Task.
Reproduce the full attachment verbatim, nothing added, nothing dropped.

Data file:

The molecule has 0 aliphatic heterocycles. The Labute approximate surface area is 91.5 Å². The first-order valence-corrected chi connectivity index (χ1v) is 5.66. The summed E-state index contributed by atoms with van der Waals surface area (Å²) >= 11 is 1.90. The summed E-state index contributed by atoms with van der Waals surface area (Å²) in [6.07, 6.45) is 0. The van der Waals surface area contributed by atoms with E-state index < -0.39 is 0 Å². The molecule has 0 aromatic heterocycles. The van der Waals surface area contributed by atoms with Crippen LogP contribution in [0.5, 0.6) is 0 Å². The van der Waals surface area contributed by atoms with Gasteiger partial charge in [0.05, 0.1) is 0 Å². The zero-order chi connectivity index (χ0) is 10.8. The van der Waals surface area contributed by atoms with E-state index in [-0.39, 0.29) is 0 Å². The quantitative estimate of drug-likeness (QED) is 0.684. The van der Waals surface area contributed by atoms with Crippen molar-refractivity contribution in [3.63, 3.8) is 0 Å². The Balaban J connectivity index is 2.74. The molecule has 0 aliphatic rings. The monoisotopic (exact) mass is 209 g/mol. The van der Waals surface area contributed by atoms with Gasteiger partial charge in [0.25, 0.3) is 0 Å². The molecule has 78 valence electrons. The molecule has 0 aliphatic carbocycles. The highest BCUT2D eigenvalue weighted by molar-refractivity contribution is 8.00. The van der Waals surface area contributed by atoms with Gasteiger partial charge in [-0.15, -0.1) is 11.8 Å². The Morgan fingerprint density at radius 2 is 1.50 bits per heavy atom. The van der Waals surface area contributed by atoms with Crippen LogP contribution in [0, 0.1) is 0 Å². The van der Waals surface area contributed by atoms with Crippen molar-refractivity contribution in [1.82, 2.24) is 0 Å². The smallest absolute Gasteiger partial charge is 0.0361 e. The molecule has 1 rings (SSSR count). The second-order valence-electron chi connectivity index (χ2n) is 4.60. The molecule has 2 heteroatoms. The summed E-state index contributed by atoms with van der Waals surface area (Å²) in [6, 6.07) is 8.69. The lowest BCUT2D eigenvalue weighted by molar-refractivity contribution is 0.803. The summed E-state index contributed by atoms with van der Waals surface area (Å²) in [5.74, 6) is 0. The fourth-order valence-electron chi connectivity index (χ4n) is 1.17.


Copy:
The molecule has 0 aliphatic heterocycles. The Labute approximate surface area is 91.5 Å². The first-order valence-corrected chi connectivity index (χ1v) is 5.66. The summed E-state index contributed by atoms with van der Waals surface area (Å²) >= 11 is 1.90. The summed E-state index contributed by atoms with van der Waals surface area (Å²) in [6.07, 6.45) is 0. The van der Waals surface area contributed by atoms with E-state index < -0.39 is 0 Å². The molecule has 0 aromatic heterocycles. The van der Waals surface area contributed by atoms with Crippen LogP contribution in [0.5, 0.6) is 0 Å². The van der Waals surface area contributed by atoms with Gasteiger partial charge in [0.05, 0.1) is 0 Å². The zero-order chi connectivity index (χ0) is 10.8. The van der Waals surface area contributed by atoms with E-state index in [-0.39, 0.29) is 0 Å². The quantitative estimate of drug-likeness (QED) is 0.684. The van der Waals surface area contributed by atoms with Crippen molar-refractivity contribution in [3.63, 3.8) is 0 Å². The Balaban J connectivity index is 2.74. The molecule has 0 aliphatic rings. The monoisotopic (exact) mass is 209 g/mol. The van der Waals surface area contributed by atoms with Gasteiger partial charge in [0.25, 0.3) is 0 Å². The molecule has 78 valence electrons. The molecule has 0 aliphatic carbocycles. The highest BCUT2D eigenvalue weighted by molar-refractivity contribution is 8.00. The van der Waals surface area contributed by atoms with Gasteiger partial charge in [-0.15, -0.1) is 11.8 Å². The Morgan fingerprint density at radius 2 is 1.50 bits per heavy atom. The van der Waals surface area contributed by atoms with Crippen LogP contribution in [0, 0.1) is 0 Å². The van der Waals surface area contributed by atoms with Crippen molar-refractivity contribution in [1.82, 2.24) is 0 Å². The smallest absolute Gasteiger partial charge is 0.0361 e. The molecule has 1 rings (SSSR count). The second-order valence-electron chi connectivity index (χ2n) is 4.60. The molecule has 2 heteroatoms. The summed E-state index contributed by atoms with van der Waals surface area (Å²) in [6, 6.07) is 8.69. The lowest BCUT2D eigenvalue weighted by molar-refractivity contribution is 0.803. The summed E-state index contributed by atoms with van der Waals surface area (Å²) in [5.74, 6) is 0. The fourth-order valence-electron chi connectivity index (χ4n) is 1.17.